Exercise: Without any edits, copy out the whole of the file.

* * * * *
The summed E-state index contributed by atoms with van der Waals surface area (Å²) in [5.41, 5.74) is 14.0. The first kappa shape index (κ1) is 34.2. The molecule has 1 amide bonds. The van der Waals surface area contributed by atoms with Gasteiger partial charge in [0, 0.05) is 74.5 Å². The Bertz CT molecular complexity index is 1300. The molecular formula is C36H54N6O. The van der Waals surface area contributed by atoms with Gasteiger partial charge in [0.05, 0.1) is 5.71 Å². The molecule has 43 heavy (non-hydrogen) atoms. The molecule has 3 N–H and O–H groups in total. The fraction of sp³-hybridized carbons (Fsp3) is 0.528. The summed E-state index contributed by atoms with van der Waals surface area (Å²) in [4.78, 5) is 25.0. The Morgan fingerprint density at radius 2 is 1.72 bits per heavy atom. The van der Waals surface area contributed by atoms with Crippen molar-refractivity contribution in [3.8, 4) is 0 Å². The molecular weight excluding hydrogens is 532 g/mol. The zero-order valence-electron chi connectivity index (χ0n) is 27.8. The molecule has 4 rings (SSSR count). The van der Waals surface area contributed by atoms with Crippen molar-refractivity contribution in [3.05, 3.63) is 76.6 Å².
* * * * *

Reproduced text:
The summed E-state index contributed by atoms with van der Waals surface area (Å²) in [5.41, 5.74) is 14.0. The first kappa shape index (κ1) is 34.2. The molecule has 1 amide bonds. The van der Waals surface area contributed by atoms with Gasteiger partial charge in [0, 0.05) is 74.5 Å². The Bertz CT molecular complexity index is 1300. The molecular formula is C36H54N6O. The van der Waals surface area contributed by atoms with Gasteiger partial charge in [0.05, 0.1) is 5.71 Å². The molecule has 43 heavy (non-hydrogen) atoms. The molecule has 3 N–H and O–H groups in total. The fraction of sp³-hybridized carbons (Fsp3) is 0.528. The summed E-state index contributed by atoms with van der Waals surface area (Å²) in [4.78, 5) is 25.0. The Morgan fingerprint density at radius 2 is 1.72 bits per heavy atom. The van der Waals surface area contributed by atoms with Crippen molar-refractivity contribution in [3.8, 4) is 0 Å². The molecular weight excluding hydrogens is 532 g/mol. The zero-order valence-electron chi connectivity index (χ0n) is 27.8. The molecule has 4 rings (SSSR count). The van der Waals surface area contributed by atoms with Crippen molar-refractivity contribution in [3.05, 3.63) is 76.6 Å².